Punitive Expedition: Thoughts on Mex 0 – 0 USA
- Updated: March 29, 2013
The draw was shocking, but not surprising. A Mexican team that had underachieved in their first two qualifiers ran into an undermanned American side that had finally rediscovered it’s identity, and while the collision was not quite an irresistible force meeting an immovable object,the Yanks still managed to steal a golden point from the Azteca for only the second time in the one hundred year history of US Soccer. With four points out of a possible nine, ahead of Mexico in the race for one of the four golden tickets to Rio, and now clear of the toughest part of the qualifying schedule, the Americans now have a little less than two months to take stock of what was truly learned in the belly of the beast.
Domesticated. In what may be a first for the US in a world Cup qualifier, all fourteen players that took the field in stars and stripes began their careers in MLS. for a league created with a core idea of producing players for the national team and whose player development models have been so roundly criticized, this was huge. Granted that this was not the first eleven, but given the stakes of the match, its not unwarranted to say MLS saved US Soccer Tuesday night.
Omar Coming. The undisputed man of the match, Omar Gonzalez finally had the coming out party so many fans of US Soccer had been hoping for. The 2012 MLS Cup MVP finally showed his quality on the international stage, dominating in the air, making smart decisions about positioning and clearances, and commanding the line against a speedy and technically proficient attack. His performance was all the more outstanding considering the early pressure the US defense came under in the first twenty minutes of the match. Gonzalez was everywhere, blocking a shot on the line, lending assistance on both flanks, bailing out his centerback partner Mat Besler after an ill-timed challenege left the dangerous Gio Dos Santos with a direct line on goal. Just like Geoff Cameron last August, Gonzalez showed that he can shine on the biggest stage, and has given Klinsmann a rock he can build his defense around.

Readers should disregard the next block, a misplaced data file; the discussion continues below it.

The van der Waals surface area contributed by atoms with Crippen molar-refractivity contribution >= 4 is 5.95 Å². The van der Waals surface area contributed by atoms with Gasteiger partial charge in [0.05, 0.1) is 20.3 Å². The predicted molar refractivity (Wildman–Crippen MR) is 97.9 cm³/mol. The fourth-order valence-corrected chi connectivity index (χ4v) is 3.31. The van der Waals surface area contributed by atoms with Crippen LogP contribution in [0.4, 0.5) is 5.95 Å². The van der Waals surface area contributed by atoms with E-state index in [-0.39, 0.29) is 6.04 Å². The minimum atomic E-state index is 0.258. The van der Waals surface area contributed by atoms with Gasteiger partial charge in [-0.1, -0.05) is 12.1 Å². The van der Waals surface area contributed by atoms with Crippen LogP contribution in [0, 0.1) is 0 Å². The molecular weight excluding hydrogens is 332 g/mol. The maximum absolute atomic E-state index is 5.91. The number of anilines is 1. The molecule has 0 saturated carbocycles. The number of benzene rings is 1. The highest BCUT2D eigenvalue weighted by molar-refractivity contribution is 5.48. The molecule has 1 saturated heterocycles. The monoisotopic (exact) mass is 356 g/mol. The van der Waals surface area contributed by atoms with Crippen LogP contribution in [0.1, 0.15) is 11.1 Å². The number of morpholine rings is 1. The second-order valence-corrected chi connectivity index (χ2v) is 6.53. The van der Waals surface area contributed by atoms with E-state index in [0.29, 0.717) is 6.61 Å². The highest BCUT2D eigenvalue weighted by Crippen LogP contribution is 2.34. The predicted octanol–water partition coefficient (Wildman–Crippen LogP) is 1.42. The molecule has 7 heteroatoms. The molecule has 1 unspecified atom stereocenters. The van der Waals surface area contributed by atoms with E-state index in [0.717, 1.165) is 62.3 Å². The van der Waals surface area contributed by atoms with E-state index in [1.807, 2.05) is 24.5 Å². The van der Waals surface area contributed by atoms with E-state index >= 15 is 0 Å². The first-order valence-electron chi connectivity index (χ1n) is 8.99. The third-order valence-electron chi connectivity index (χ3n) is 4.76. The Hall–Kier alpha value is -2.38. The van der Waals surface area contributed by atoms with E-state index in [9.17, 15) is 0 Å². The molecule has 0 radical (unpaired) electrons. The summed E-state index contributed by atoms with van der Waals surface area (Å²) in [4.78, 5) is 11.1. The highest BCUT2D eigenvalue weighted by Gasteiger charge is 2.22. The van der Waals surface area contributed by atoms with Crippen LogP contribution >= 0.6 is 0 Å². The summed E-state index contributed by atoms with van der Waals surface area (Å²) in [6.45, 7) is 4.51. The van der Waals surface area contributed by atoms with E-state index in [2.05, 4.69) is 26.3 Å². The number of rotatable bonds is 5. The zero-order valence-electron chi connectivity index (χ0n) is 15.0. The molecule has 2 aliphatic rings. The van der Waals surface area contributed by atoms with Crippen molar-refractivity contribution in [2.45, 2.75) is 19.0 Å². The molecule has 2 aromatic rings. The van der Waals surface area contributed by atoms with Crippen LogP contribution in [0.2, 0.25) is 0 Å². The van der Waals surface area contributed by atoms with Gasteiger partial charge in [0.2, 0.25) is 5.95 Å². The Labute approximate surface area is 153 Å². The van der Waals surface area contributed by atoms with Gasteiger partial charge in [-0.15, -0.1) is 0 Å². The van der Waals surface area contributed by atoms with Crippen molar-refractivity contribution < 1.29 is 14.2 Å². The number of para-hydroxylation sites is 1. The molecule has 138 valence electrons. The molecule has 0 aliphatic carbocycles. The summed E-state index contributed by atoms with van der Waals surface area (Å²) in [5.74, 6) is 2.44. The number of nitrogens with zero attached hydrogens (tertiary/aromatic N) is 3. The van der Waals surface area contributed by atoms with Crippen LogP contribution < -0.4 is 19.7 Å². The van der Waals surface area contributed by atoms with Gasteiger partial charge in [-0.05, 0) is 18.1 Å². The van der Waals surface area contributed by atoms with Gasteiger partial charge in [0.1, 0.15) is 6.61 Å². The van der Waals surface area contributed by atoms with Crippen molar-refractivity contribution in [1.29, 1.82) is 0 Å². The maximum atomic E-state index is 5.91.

Odd Man out. After a few early mistakes, ably bailed out by Gonzalez, Matt Besler turned in yeoman’s work at centerback. After a month of training and now two starts together, the two clearly have excellent chemistry in the middle of the back line, and it would be surprising if Besler didn’t see a callup in June. This raises the question of what to do with Geoff Cameron. The most recent center-back-of-the-future has done nothing to play himself out of the role, but lacking the connection with Gonzalez that Besler seems to have, and playing everywhere but centerback for his club side, Cameron may be at best a backup for the national team going forward. Its a shame in many ways, as Cameron is, when in form, an international quality player, and physically more suited to the role than Besler. His own versatility may end up hurting him as well; able to play at centerback, fullback or holding mid, Cameron could excel as a super sub, but be unable to lock onto a starting spot. It will be an interesting storyline to follow going forward.
Do the Worm. Despite 187 minutes of shut out play under very difficult conditions in two World Cup qualifiers, Brad Guzan is not going to take Tim Howard’s starting spot. Yet. What he has done, however, is open a conversation where there was none before. The gap in talent between the two is clearly far more narrow than anyone would have thought prior to the last two matches however, and a dominant performance by the Aston Villa man in the Gold Cup, if Howard falters, could give Guzan a shot at the top job.
Cap Adam Maher. The United States mustered only a single shot on goal against Mexico. Part of that was by design; die Klinsmannshaft clearly came in looking to be a counter punching team, and never really got their counters off, but the simple fact is that while the defense was able to absorb the Mexican attack, the midfield was incapable of transitioning into any kind of meaningful attack, leaving Memo Ochoa to stare down the field and daydream of tainted chicken. Much of the blame for the lack of American offense this cycle has been laid at the feet of Jozy Altidore, who has scored only one goal for the national team under Jurgen Klinsmann. This is contrasted against his club play, where Jozy has enjoyed the finest run of form in his young career over the last two years, including breaking Clint Dempsey’s record for club goals by an American in Europe. Why this disparity in production between club and country for the AZ man? Two words: Adam Maher. the young Dutch playmaker has provided Altidore with a level of service he has never had with the Yanks. Altidore is often compared disfavorably to Brian McBride, the platonic ideal of a US striker, yet McBride has Claudio Reyna, Tab Ramos & John O’Brien feeding him crosses and perfectly weighted passes to run onto. Altidore has had Michael Bradley, Jermaine Jones & Kyle Beckerman. The use of a creative midfielder, like Mix Diskerud or Joe Corona would not go amiss. Or you could always cap Adam Maher.
The USMNT will return to action on June 2nd in Washington DC, taking on Germany in a Centennial Celebration of US Soccer, and PSL will be there. Stick with Philly Sports Live for continuing coverage of the USMNT on the road to Brazil.